November 2d. Early in the morning the pickets reported clouds of dust advancing towards the Gap, which at once brought out our field glasses, to scan the magnificent valley lying at our feet. We saw the clouds of dust, and soon made out a column of infantry advancing, and from their formation, they evidently expected to find the Gap unoccupied. When they came within artillery range, Pettit opened fire with his two ten pounder Parrots, and to our astonishment, dropped his first shells immediately in front of them. I noted the flight of the shells from a position kneeling alongside one of the guns, and could easily trace its flight from beginning to end. He calculated the distance at about a mile, and we were not a little proud of Pettit’s wonderful skill in judging distances. The rebel column promptly disappeared under cover of some friendly woods. At five o’clock much to our disgust, we were relieved by the brigade of regulars from Sykes’s division. I remained on the top of the mountain to point out the position of the picket line, and while waiting for the fresh troops to come up, dismounted, and lay down on the sweet, short grass, green as emerald, and enjoyed a charming little reverie entirely alone, without a human being in sight.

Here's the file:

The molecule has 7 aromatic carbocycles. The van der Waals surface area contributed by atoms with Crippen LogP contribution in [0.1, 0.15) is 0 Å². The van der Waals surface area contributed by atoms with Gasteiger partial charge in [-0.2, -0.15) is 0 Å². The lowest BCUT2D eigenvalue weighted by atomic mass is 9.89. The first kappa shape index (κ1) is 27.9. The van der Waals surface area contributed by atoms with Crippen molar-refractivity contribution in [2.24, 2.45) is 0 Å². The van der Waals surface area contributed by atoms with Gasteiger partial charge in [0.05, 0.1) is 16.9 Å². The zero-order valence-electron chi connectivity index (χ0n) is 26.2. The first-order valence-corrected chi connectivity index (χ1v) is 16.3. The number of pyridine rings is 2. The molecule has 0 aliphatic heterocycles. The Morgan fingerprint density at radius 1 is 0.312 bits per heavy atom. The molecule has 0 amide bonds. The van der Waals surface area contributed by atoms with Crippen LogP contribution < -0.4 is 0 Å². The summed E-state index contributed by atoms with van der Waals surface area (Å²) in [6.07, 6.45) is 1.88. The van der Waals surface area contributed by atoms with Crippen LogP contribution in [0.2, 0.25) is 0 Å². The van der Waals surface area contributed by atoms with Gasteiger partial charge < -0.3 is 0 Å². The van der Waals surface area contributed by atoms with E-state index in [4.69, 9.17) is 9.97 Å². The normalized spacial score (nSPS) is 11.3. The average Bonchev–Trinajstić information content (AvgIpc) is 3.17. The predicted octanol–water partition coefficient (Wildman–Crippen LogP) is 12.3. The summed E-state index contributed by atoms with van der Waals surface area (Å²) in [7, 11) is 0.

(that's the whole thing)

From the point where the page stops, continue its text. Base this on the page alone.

We enjoyed life on the mountain top, and were loath to descend, but not being our own masters have to take what is set before us. Headquarters are established in a small house by the road side, just at the base of the mountain. There are two fine young women, who with the entire family sit down with us to eat, our mess furnishing the cooks, and the food, and the house the appointments. The ladies are rebellious, but fond of attention, and so we have a good deal of fun.